FERC in February said it would consider how pipelines and other gas projects affect climate change. But the commission backtracked in March following intense backlash from fossil fuel industry groups, Republican lawmakers and Sen. Joe Manchin III (D-W.Va.).

Climate in the courts

Court tosses Trump-era changes to Endangered Species Act

A federal judge in California on Tuesday overturned a Trump administration move to weaken the Endangered Species Act, restoring federal protections for hundreds of species, Katy Stech Ferek reports for the Wall Street Journal. 

The ruling by U.S. District Judge Jon S. Tigar nixes President Donald Trump's overhaul of how the Fish and Wildlife Service and the National Oceanic and Atmospheric Administration decide whether to list a species as threatened or endangered.

The 2019 changes allowed the agencies to consider economic factors when weighing whether to list a species. They also stripped protections for species threatened by predicted future events, including the effects of climate change.

Several environmental groups sued the Biden administration over the changes. While the Biden administration last year vowed to review and potentially reverse the changes, some environmentalists said it was acting too slowly.

“Threatened and endangered species do not have the luxury of waiting under rules that do not protect them,” said Kristen Boyles, an attorney at Earthjustice, one of the groups that brought the lawsuit.

Extreme events

Central, Southwestern states to swelter under heat dome

More than 60 million Americans were placed under heat advisories and excessive-heat warnings on Tuesday, as a heat dome expands above the Midwest and Plains, with forecasts saying it will shift westward in the coming days, Matthew Cappucci reports for The Washington Post. 

Temperatures were 10 to 15 degrees above normal on Tuesday between northern Louisiana and southern Minnesota and Wisconsin, with highs in the 90s and triple digits. Although records won’t be broken in most cities, the combination of elevated temperatures and oppressive humidity poses a threat to vulnerable populations without access to air conditioning. 

The new weather pattern comes after a relentless heat wave from May to late June brought above-average temperatures to much of the nation, with higher nighttime temperatures offering little relief.

International climate

European lawmakers say gas and nuclear are 'green'

European lawmakers on Wednesday voted to classify some natural gas and nuclear projects as "green," allowing them to receive cheap loans and even state subsidies, in a controversial decision that could reverberate around the world, Emily Rauhala and Quentin Ariès write for The Post.

At a European Parliament meeting in Strasbourg, France, 328 lawmakers voted in favor of the proposal by the European Commission, while 278 voted against it. But inside the parliamentary building and outside, opponents of the proposal booed in protest.

Critics contend that the proposal, which could be replicated elsewhere, is a form of "greenwashing." They argue it could undermine the bloc's efforts to cut carbon emissions 55 percent by 2030 and reach carbon neutrality by 2050.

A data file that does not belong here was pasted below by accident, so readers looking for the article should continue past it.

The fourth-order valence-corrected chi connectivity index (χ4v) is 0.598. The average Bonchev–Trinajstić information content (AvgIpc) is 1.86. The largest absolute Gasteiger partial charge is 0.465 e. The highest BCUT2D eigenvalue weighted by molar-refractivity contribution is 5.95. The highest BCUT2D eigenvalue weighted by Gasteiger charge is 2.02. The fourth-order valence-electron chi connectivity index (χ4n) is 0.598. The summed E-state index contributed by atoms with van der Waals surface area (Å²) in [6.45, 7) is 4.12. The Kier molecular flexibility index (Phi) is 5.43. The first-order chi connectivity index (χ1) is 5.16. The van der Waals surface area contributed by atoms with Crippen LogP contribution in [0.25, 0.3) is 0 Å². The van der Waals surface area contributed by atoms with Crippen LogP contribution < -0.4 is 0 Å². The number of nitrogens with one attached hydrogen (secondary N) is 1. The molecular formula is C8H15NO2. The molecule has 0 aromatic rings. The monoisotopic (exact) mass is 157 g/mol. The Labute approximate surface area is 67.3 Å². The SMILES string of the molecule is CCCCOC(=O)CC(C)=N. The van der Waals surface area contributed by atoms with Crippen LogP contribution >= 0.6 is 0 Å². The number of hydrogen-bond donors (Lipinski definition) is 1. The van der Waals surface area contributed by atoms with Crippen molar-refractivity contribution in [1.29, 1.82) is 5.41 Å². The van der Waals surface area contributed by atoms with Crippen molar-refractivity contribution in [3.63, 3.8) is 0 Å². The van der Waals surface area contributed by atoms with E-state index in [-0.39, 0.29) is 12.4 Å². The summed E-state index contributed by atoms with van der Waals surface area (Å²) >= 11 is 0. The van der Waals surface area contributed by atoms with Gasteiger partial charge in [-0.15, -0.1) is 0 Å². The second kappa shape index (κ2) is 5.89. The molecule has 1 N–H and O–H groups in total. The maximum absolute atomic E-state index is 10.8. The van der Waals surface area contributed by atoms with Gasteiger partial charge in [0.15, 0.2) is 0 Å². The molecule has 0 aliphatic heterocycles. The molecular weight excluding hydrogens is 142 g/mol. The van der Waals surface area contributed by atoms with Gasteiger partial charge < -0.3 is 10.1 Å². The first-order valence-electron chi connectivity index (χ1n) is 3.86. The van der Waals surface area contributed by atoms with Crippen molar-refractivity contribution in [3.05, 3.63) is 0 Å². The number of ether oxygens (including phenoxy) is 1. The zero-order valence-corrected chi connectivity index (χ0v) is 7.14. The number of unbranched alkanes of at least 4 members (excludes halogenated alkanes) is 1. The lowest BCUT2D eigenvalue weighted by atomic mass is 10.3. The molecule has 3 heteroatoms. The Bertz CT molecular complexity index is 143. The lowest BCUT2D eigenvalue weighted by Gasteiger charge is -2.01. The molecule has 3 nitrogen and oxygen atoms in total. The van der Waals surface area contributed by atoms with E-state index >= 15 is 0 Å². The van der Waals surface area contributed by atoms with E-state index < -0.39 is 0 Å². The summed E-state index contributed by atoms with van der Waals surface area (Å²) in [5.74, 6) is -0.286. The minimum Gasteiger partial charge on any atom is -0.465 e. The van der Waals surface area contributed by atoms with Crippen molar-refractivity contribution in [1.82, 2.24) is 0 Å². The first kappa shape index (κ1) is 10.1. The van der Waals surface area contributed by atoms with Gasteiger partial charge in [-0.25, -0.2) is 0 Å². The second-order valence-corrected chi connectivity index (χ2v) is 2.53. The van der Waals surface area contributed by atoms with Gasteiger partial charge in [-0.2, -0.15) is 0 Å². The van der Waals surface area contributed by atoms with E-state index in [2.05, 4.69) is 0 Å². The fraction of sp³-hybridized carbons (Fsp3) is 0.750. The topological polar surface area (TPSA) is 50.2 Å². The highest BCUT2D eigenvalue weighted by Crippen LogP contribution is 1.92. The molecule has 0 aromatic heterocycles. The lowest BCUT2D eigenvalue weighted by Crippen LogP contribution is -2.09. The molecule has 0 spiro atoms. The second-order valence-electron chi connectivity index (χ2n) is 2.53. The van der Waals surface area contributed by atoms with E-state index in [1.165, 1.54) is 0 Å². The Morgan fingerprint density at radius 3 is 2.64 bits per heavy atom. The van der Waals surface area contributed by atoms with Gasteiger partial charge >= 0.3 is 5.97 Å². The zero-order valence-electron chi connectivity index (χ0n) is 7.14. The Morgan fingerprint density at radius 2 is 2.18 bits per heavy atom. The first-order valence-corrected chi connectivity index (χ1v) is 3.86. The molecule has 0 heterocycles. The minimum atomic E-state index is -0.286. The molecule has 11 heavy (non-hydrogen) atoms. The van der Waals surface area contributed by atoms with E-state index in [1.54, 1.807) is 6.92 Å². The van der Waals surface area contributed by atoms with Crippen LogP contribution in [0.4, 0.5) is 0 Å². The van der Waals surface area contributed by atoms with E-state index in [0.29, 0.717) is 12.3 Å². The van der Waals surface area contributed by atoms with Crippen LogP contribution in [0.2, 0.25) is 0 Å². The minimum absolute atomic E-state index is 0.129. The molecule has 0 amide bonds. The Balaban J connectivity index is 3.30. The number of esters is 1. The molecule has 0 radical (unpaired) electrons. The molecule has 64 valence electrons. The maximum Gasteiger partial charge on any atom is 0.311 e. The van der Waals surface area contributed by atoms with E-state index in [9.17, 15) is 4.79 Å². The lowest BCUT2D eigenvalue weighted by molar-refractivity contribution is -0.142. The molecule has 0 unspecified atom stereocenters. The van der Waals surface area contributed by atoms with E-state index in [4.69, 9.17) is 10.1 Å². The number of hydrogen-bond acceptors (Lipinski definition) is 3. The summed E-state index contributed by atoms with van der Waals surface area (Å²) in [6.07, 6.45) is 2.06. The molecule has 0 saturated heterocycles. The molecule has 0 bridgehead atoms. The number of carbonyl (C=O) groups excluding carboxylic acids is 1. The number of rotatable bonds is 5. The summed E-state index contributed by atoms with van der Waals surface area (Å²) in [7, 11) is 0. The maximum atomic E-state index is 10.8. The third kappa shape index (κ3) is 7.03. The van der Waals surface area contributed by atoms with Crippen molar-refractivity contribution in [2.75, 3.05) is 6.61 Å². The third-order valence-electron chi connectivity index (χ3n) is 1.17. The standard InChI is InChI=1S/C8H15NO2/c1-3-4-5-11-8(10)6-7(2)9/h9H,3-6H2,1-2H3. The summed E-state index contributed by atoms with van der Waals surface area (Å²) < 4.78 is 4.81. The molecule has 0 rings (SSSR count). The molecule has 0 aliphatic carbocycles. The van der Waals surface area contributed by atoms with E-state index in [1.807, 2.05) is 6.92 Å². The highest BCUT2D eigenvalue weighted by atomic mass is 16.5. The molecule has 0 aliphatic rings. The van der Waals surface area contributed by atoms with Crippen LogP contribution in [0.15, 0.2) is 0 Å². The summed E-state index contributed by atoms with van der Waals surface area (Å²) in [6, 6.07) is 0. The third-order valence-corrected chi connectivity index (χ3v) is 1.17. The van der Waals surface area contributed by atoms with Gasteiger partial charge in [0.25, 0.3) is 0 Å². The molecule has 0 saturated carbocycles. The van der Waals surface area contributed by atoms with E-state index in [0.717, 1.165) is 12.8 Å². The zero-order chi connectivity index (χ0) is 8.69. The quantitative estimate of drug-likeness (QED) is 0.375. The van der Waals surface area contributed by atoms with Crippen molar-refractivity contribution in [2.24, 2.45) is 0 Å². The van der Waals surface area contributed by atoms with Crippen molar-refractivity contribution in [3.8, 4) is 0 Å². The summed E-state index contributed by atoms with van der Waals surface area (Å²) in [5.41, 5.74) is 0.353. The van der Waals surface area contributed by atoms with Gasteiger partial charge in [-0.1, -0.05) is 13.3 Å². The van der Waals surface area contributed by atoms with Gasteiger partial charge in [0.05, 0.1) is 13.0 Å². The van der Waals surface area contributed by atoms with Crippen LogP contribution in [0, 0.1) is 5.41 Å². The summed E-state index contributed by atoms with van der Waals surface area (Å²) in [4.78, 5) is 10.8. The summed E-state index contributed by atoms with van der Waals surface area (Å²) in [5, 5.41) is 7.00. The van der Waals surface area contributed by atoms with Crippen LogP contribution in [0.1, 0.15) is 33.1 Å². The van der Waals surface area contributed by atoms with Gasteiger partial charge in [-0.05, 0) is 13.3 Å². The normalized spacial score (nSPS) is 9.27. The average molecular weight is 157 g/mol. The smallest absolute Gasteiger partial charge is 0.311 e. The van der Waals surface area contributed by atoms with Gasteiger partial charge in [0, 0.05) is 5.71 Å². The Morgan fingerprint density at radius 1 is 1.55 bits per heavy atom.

Natural gas shortages threaten global economy, climate goals

The price of natural gas has risen about 700 percent in Europe since the start of last year, pushing the continent to the brink of recession and complicating countries' climate goals, Gerson Freitas Jr., Stephen Stapczynski and Anna Shiryaevskaya report for Bloomberg News. 

Russia is cutting back on pipeline deliveries to Europe, sending countries scrambling to shore up gas supplies before winter, despite their efforts to transition to renewable energy. Germany has warned that gas shortfalls could trigger an economic collapse, as it stares down the unprecedented prospect of businesses and households running out of power.

The situation could worsen when the Nord Stream 1 pipeline, which carries Russian gas to Germany, temporarily shuts down on July 11 for 10 days of scheduled maintenance, Sam Meredith reports for CNBC. Some European governments fear that Moscow won't resume operations after the work is completed.

Agency alert

Firms clash over who should verify climate data under SEC proposal

Firms that review businesses' climate data are fighting over who is best qualified to help companies comply with the Securities and Exchange Commission's climate disclosure proposal — a potentially lucrative job, Mark Maurer reports for the Wall Street Journal.

The “Big Four” accounting firms — Deloitte, Ernst & Young, KPMG, and PricewaterhouseCoopers — are asking the SEC for more information about who can independently certify companies' disclosures of the greenhouse gas emissions from their operations and energy consumption.

But non-accounting firms already dominate this space, with 47 percent of S&P 500 companies hiring one last year to certify at least some of their environmental, social and governance information, according to the latest available data from the Center for Audit Quality, an accounting industry group. These firms are defending their expertise, citing their employees’ backgrounds in engineering and environmental science. 

The SEC is expected to review public comments and make a decision on the proposed rule in the coming weeks.

In the atmosphere